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MARKER DATABASE
“Bite-Size Bits of Local, National, and Global History”
“Bite-Size Bits of Local, National, and Global History”
Near Quapaw in Ottawa County, Oklahoma — The American South (West South Central)
 

Entering Indian Territory

 
 
Entering Indian Territory Marker image. Click for full size.
By Michael Manning, April 23, 2011
1. Entering Indian Territory Marker
Inscription.
In 1833, this area ceded Quapaw Tribe by U.S. Lands near granted Indians of 20 Tribes including Seneca, Shawnee, Peoria, Miami, Ottawa, Wyandot. Wealth came to the Quapaw and other Indians here, from discovery of lead and zinc mines beginning in 1905.
 
Erected 1995 by Oklahoma Historical Society. (Marker Number 164.)
 
Marker series. This marker is included in the Oklahoma Historical Society marker series.
 
Location. 36° 59.802′ N, 94° 44.452′ W. Marker is near Quapaw, Oklahoma, in Ottawa County. Marker is on State Highway 66 0.1 miles south of Kansas State Line, on the left when traveling north. Touch for map. Marker is in this post office area: Quapaw OK 74363, United States of America.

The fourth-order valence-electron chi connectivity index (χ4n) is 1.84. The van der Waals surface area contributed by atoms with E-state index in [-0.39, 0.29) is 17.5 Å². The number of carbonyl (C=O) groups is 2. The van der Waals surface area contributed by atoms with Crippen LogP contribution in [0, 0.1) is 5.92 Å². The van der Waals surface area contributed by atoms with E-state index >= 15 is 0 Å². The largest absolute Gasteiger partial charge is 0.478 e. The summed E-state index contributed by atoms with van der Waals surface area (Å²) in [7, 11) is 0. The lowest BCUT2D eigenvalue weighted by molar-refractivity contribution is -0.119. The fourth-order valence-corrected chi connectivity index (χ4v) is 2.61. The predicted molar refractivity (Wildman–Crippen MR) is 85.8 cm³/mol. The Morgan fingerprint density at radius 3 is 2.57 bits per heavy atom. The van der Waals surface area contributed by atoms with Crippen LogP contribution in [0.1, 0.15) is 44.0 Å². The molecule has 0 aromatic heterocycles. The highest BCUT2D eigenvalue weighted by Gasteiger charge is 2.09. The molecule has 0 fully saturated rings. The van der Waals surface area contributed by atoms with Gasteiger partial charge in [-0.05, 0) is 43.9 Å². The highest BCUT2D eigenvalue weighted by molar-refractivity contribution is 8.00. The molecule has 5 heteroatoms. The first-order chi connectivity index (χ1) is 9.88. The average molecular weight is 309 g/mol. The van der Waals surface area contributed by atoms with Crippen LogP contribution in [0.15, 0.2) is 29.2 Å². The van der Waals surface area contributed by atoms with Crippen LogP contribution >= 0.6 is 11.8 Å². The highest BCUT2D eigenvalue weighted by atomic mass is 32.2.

Other nearby markers. At least 8 other markers are within 2 miles of this marker, measured as the crow flies. Camp Logan (approx. 1.3 miles away in Kansas); American Legion Post 206 Veterans Memorial (approx. 1.8 miles away in Kansas); Veterans Memorial (approx. 1.8 miles away in Kansas); Indiana House (approx. 1.9 miles away in Kansas); Crowell Bank (approx. 1.9 miles away in Kansas); Café on the Route
Entering Indian Territory Marker image. Click for full size.
By William Fischer, Jr., April 12, 2012
2. Entering Indian Territory Marker
Looking south along OK Rt 66/US Hwy 69
(approx. 2 miles away in Kansas); Illinois Cash Store (approx. 2 miles away in Kansas); Opperman Harness and Saddle Shop (approx. 2 miles away in Kansas).
 
Categories. Industry & CommerceNative Americans
 
 
Credits. This page was last revised on June 16, 2016. This page originally submitted on October 13, 2014, by Michael Manning of Woodlawn, Tennessee. This page has been viewed 259 times since then and 20 times this year. Photos:   1. submitted on October 13, 2014, by Michael Manning of Woodlawn, Tennessee.   2. submitted on January 10, 2015, by William Fischer, Jr. of Scranton, Pennsylvania. • Bernard Fisher was the editor who published this page.
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